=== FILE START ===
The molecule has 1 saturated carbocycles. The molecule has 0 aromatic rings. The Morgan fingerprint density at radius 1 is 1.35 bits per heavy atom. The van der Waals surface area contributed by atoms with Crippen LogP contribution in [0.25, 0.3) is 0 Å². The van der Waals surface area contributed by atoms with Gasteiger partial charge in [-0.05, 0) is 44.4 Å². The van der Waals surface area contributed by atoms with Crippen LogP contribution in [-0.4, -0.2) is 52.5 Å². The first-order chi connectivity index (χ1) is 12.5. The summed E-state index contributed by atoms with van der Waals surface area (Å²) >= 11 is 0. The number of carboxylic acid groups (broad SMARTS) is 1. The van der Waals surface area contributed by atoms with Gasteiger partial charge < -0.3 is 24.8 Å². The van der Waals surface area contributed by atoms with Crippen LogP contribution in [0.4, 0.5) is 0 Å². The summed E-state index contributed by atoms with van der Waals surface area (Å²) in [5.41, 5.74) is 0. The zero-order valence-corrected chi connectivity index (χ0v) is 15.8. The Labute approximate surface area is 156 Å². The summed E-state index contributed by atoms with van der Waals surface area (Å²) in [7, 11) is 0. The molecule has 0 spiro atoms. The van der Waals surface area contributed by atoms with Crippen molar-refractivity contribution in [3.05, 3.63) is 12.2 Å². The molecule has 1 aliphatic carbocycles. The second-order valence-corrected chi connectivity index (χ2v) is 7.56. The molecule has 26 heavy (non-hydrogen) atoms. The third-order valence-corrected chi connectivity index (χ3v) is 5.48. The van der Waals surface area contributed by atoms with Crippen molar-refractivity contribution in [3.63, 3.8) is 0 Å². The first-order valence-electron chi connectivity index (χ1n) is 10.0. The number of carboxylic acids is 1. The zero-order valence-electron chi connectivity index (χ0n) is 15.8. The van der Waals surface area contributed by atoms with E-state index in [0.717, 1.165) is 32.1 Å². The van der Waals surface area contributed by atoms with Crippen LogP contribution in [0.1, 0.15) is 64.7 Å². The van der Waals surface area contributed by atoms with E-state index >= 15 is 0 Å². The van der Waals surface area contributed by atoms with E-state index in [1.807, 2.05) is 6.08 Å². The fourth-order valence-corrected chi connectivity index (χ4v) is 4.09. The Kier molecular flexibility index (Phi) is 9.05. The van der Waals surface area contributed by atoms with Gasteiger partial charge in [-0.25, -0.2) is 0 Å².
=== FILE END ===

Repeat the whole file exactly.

The molecule has 1 saturated carbocycles. The molecule has 0 aromatic rings. The Morgan fingerprint density at radius 1 is 1.35 bits per heavy atom. The van der Waals surface area contributed by atoms with Crippen LogP contribution in [0.25, 0.3) is 0 Å². The van der Waals surface area contributed by atoms with Gasteiger partial charge in [-0.05, 0) is 44.4 Å². The van der Waals surface area contributed by atoms with Crippen LogP contribution in [-0.4, -0.2) is 52.5 Å². The first-order chi connectivity index (χ1) is 12.5. The summed E-state index contributed by atoms with van der Waals surface area (Å²) >= 11 is 0. The number of carboxylic acid groups (broad SMARTS) is 1. The van der Waals surface area contributed by atoms with Gasteiger partial charge < -0.3 is 24.8 Å². The van der Waals surface area contributed by atoms with Crippen LogP contribution in [0.4, 0.5) is 0 Å². The summed E-state index contributed by atoms with van der Waals surface area (Å²) in [5.41, 5.74) is 0. The zero-order valence-corrected chi connectivity index (χ0v) is 15.8. The Labute approximate surface area is 156 Å². The summed E-state index contributed by atoms with van der Waals surface area (Å²) in [7, 11) is 0. The molecule has 0 spiro atoms. The van der Waals surface area contributed by atoms with Crippen molar-refractivity contribution in [3.05, 3.63) is 12.2 Å². The molecule has 1 aliphatic carbocycles. The second-order valence-corrected chi connectivity index (χ2v) is 7.56. The molecule has 26 heavy (non-hydrogen) atoms. The third-order valence-corrected chi connectivity index (χ3v) is 5.48. The van der Waals surface area contributed by atoms with Crippen molar-refractivity contribution in [3.63, 3.8) is 0 Å². The first-order valence-electron chi connectivity index (χ1n) is 10.0. The number of carboxylic acids is 1. The zero-order valence-electron chi connectivity index (χ0n) is 15.8. The van der Waals surface area contributed by atoms with E-state index in [0.717, 1.165) is 32.1 Å². The van der Waals surface area contributed by atoms with Crippen LogP contribution in [0.1, 0.15) is 64.7 Å². The van der Waals surface area contributed by atoms with E-state index >= 15 is 0 Å². The van der Waals surface area contributed by atoms with E-state index in [1.807, 2.05) is 6.08 Å². The fourth-order valence-corrected chi connectivity index (χ4v) is 4.09. The Kier molecular flexibility index (Phi) is 9.05. The van der Waals surface area contributed by atoms with Gasteiger partial charge in [-0.25, -0.2) is 0 Å².